Paid in Full: A Plan to End Money Injustice in New Orleans

Paid in Full: A Plan to End Money Injustice in New Orleans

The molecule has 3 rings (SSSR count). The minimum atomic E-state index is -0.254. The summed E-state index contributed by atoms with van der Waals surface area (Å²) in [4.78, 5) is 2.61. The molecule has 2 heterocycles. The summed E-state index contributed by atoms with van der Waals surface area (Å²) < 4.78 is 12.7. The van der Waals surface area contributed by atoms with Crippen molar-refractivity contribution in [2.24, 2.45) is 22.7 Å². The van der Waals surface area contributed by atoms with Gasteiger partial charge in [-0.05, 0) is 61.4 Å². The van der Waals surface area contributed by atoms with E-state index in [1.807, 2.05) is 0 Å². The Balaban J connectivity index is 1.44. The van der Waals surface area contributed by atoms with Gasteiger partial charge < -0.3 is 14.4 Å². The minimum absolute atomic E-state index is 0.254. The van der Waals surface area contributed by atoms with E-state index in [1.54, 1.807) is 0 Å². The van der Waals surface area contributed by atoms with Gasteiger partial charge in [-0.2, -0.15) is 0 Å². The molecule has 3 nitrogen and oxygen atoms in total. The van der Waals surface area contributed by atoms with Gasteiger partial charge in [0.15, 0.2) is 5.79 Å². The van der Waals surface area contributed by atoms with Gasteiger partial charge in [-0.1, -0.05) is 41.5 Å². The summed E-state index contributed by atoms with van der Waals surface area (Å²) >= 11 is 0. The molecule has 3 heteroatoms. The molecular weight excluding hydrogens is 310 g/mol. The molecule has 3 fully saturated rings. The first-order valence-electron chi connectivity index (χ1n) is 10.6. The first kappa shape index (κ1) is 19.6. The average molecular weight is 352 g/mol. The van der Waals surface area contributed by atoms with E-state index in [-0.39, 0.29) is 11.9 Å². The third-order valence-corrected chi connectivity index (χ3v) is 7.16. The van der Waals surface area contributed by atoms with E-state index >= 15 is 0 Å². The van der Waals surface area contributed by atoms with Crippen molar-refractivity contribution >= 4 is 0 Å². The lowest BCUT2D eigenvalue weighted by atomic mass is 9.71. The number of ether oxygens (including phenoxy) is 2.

The use of money bail, fines, and court fees — which in 2018 accounted for a quarter of the Orleans Parish Criminal District Court budget — has long driven New Orleans' high jail incarceration rate without making the city safer and has disproportionately affected poor African-American families, a report from the Vera Institute of Justice argues. However, according to the report, Paid in Full: A Plan to End Money Injustice in New Orleans (68 pages, PDF), the city council and court are taking steps to eliminate cash bail and conviction fees for municipal offenses and replace those revenues. The report offers a blueprint for aligning court practices with a fairer, safer, more financially stable system of justice, including changes in criminal district court practices designed to secure direct municipal funding for the court system and the offices of the public defender and district attorney; reducing pretrial fees, with the aim of freeing judges up to make fairer decisions about whom to release pretrial; and fully eliminating fines and fees imposed at conviction. In addition to reducing unnecessary, unfair, harmful, and costly incarceration, such reforms, the report's authors argue, will generate savings of between $3.7 million and $8.3 million annually for the city; reduce the disproportionate financial burden of money bail and conviction fees on African-American families; and enhance public safety.